Redout: Lightspeed Edition Review

In all walks of life, as well as art, there are only two forms – the familiar, and the surreal. As the most successful pieces of art either concentrate on things that are familiar to their assumed audience, or things which are so far out of the left field, that they simply feel surreal to all who are at the receiving end. However, at times the two-dimensional forms of art undergo transformation, and ascend from their core form, and become a singular product of the two.

In the last hundred years, many have managed to achieve a level of excellence by combining the familiar with the surreal. Bauhaus School of Art, has used simple shapes and elevated them to a higher level, whereas Mike Judge, has taken simple lives of ordinary individuals, and turned them into a spectacle of the highest form with the critically acclaimed King of The Hill.

The combination of the surreal with the familiar is not only limited to stationary art and motion pictures, as many other forms of art have referred to it over the years. And most recently video games, have done exactly the same, as many have combined things familiar to us, with concepts so foreign, that they feel like they’re from a different planet. And the recently released Redout, has done just that.

As mentioned above, Redout is a combination of two things. First is the vehicular racing, which is the familiar; and second is the futuristic, cyber-punk setting, which is the foreign. And when two are combined, one is given a chance to experience basic car racing, but in a transformative form. And while titles such as WipEout have done the same in the past, Redout is arguably much more successful at doing so, as its art style prevents one from getting overly familiar with the setting. Whereas WipEout’s photorealistic visual façade, always allowed on to familiarise him/herself with the neo-futuristic setting right from the get go.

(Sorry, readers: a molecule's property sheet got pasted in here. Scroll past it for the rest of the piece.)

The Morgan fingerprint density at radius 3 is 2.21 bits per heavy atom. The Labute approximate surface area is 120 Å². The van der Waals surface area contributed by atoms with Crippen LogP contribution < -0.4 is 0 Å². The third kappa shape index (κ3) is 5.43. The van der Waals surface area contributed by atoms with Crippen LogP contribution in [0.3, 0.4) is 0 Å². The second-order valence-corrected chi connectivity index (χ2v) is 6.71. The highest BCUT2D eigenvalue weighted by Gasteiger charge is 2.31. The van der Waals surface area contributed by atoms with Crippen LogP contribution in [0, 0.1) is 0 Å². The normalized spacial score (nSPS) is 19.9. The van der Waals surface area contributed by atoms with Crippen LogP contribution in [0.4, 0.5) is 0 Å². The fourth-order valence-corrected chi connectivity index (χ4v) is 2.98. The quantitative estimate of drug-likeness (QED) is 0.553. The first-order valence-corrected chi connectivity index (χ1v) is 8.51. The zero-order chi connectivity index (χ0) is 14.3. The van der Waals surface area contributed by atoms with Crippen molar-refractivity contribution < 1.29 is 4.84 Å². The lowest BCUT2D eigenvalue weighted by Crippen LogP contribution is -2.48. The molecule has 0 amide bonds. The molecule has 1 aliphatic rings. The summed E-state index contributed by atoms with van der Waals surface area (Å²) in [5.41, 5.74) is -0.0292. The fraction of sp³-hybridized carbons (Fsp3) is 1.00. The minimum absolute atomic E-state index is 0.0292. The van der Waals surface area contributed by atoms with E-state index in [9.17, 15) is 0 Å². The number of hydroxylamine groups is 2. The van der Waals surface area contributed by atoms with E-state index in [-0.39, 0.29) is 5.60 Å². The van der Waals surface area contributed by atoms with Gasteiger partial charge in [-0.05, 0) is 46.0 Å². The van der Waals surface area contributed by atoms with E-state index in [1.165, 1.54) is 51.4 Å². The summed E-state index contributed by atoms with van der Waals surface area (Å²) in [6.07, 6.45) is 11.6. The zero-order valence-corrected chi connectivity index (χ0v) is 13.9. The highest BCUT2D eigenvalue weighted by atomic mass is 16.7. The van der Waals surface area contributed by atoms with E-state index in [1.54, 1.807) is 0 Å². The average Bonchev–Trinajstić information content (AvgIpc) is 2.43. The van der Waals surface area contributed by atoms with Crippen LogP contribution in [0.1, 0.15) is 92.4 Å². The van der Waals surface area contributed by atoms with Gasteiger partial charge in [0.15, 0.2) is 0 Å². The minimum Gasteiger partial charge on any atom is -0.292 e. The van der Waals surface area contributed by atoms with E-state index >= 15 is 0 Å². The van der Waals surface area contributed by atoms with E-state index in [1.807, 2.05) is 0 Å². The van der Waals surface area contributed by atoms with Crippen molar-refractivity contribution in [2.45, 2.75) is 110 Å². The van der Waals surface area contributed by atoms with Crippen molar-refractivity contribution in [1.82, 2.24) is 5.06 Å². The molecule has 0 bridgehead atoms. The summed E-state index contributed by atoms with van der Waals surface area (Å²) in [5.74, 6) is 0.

The overall presentation of Redout, is simply spectacular, and is on the level with the rather impressive driving/flying mechanics, which are simply dead-on. Redout looks and feels like a modern title, despite of a lack of photorealistic visuals. And that’s because all the vehicles, tracks, and environments have been crafted within a very unique polygon-based art style. All in game objects feature a high polygon count, but not high enough in order to make everything seem real. The way in which Redout plays out is like metaphor for the fact that life moves so fast, that we fail to notice its imperfections, as while moving at breakneck speed of over 1000km/h, you fail to notice, that the world around you is simply fake.

At closer inspection, palm trees, Sphinx’s heads, and ice mounds all are nothing more than clusters of polygons, assembled to simply create an illusion of the objects they are trying to mimic. But despite of its crude physical form, Redout is simply beautiful. The combination of basic models, with a range of high quality textures, and reflections, makes one feel like he/she is playing a AAA title, with an AA price tag. And that’s because Redout has been meticulously designed, and created with quality in mind.

Redout’s visual façade is simply spectacular and as sharp as a butcher’s knife – but that is not surprising. As this particular title is simply exceptional across the board. From visuals, through the core driving/flying mechanics, all the way down to the technical side of things, Redout is simply impeccable. All in game vehicles feature their own quirks, and feel unique to control, and they’re all simply a joy to use, and many who purchase this title will spend hours saving up money, just so they can try each and every in-game vehicle.